Tamilnadu State Board New Syllabus Samacheer Kalvi 9th Science Guide Pdf Chapter 20 Organ Systems in Animals Text Book Back Questions and Answers, Notes.

## Tamilnadu Samacheer Kalvi 9th Science Solutions Chapter 20 Organ Systems in Animals

### 9th Science Guide Organ Systems in Animals Text Book Back Questions and Answers

I. Choose the correct answer :

Question 1.
Which of the following is not a salivary gland?
(a) Sublingual
(b) Lachrymal
(c) Submaxillary
(d) Parotid
(b) Lachrymal

Question 2.
Stomach of human beings mainly digests ……………….
(a) carbohydrates
(b) proteins
(c) fat
(d) sucrose
(b) proteins

Question 3.
To prevent the entry of food into the trachea, the opening is guarded by ………………..
(a) epiglottis
(b) glottis
(c) hard palate
(d) soft palate
(a) epiglottis

Question 4.
Bile helps in the digestion of ………………..
(a) proteins
(b) sugar
(c) fats
(d) carbohydrates
(c) fats

Question 5.
The structural and functional unit of the kidney is ………………..
(a) villi
(b) liver
(c) nephron
(d) ureter
(c) nephron

Question 6.
Which one of the following substance is not a constituent of sweat?
(a) Urea
(b) Protein
(c) Water
(d) Salt
(b) Protein

Question 7.
The common passage meant for transporting urine and sperms in male is ………………..
(a) ureter
(b) urethra
(c) vas deferens
(d) scrotum
(c) vas deferens

Question 8.
Which of the following is not a part of female reproductive system?
(a) Ovary
(b) Uterus
(c) Testes
(d) Fallopian tube
(c) Testes

II. Fill in the blanks :

1. The opening of the stomach into the intestine is called …………………
pylorus

2. The muscular and sensory organ which helps in mixing the food with saliva is ………………..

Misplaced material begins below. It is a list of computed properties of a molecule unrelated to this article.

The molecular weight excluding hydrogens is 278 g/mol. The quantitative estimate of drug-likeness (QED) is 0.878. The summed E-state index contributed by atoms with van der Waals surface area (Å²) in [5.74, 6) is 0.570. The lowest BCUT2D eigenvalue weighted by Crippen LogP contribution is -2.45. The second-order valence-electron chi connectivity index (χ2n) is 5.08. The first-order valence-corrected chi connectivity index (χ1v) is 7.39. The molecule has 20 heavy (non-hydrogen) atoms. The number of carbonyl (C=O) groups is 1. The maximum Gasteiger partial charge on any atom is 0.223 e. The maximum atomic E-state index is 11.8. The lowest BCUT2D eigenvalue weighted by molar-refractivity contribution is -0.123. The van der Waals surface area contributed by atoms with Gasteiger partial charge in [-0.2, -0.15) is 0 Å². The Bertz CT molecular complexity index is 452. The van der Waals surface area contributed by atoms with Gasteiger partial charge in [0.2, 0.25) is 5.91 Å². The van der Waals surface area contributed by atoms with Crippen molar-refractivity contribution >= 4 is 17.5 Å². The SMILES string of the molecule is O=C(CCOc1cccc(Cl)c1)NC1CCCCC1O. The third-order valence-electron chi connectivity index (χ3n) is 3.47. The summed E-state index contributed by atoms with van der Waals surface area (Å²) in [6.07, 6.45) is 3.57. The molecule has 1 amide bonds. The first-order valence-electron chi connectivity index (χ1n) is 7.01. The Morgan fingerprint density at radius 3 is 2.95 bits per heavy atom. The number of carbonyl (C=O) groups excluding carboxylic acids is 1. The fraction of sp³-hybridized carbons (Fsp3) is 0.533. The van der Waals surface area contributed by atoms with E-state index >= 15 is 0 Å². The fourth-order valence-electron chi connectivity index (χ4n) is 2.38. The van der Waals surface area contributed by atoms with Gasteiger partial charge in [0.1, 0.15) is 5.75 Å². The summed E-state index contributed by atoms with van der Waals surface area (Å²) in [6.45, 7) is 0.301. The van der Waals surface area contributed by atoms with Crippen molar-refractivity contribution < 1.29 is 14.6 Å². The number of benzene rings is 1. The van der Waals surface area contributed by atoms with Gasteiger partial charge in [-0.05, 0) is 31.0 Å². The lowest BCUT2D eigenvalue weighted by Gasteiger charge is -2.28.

tongue

3. Bile, secreted by liver is stored temporarily in………………..

4. The longest part of alimentary canal is………………..
ileum

5. The human body functions normally at a temperature of about …………………
37°C

6. The largest cell in the human body of a female is………………..
ovum

III. State whether true or false. If false, correct the statement.

1. Nitric acid in the stomach kills microorganisms in the food.
False.
Correct statement : Hydrochloric acid in the stomach kills micro-organisms in the food.

2. During digestion, proteins are broken down into amino acids.
True.

3. Glomerular filtrate consists of many substances like amino acids, vitamins, hormones, salts, glucose and other essential substances.
False.
Correct statement: Hormones are not present in glomerular filtrate.

IV. Match the following :

 Organ Elimination 1. Skin (a) Urine 2. Lungs (b) Sweat 3. Intestine (c) Carbon dioxide 4. Kidneys (d) Undigested food

1 – b, 2 – c, 3 – d, 4 – a

V. Differentiate the following :

a. Excretion and Secretion
b. Absorption and Assimilation
c. Ingestion and Egestion
d. Diphyodont and Heterodont
e. Incisors and Canines
(a) Excretion
The process of removal of nitrogenous wastes generated in the body is called excretion.

Secretion
A process by which substances are produced and discharged from a cell, gland or organ for a function in the organism or for excretion.

(b)
Absorption
Absorption is the process by which nutrients obtained after digestion are absorbed by villi and circulated

1. throughout the body by blood and lymph and supplied to all body cells according to their requirements.
2. It takes place in the small intestine. It

Assimilation :

1. Assimilation means the incorporation of the absorbed food materials into the tissue cells as their internal and hoihogenous component.
2.  takes place in the cells of the body.

(c) Ingestion
The process of nutrition begins with intake of food, called ingestion.

Egestion :
The undigested or unassimilated portion of the ingested food material is thrown out from the body through the anal aperture as faecal matter. This is known as egestion or defaecation.

(d) Diphyodont
In human beings two sets of teeth (Diphyodont) are developed in their life time. The first appearing set of 20 teeth ca! led temporary or milk teeth are replaced by the second set of thirty two permanent teeth, sixteen in each jaw. This is called Diphyodont dentition.

Heterodont
Permanent teeth are of four types according to their struture and function namely Incisors, Canines, Premolars and molars. This is called Heterodont dentition.

(e) Incisors  :

1. Used for cutting and biting.
2. In a human adult there are 8 incisors

Canines

1. Used for tearing and piercing.
2. In a human adult there are 4 canines.

Question 1.
How is the small intestine designed to absorb digested food?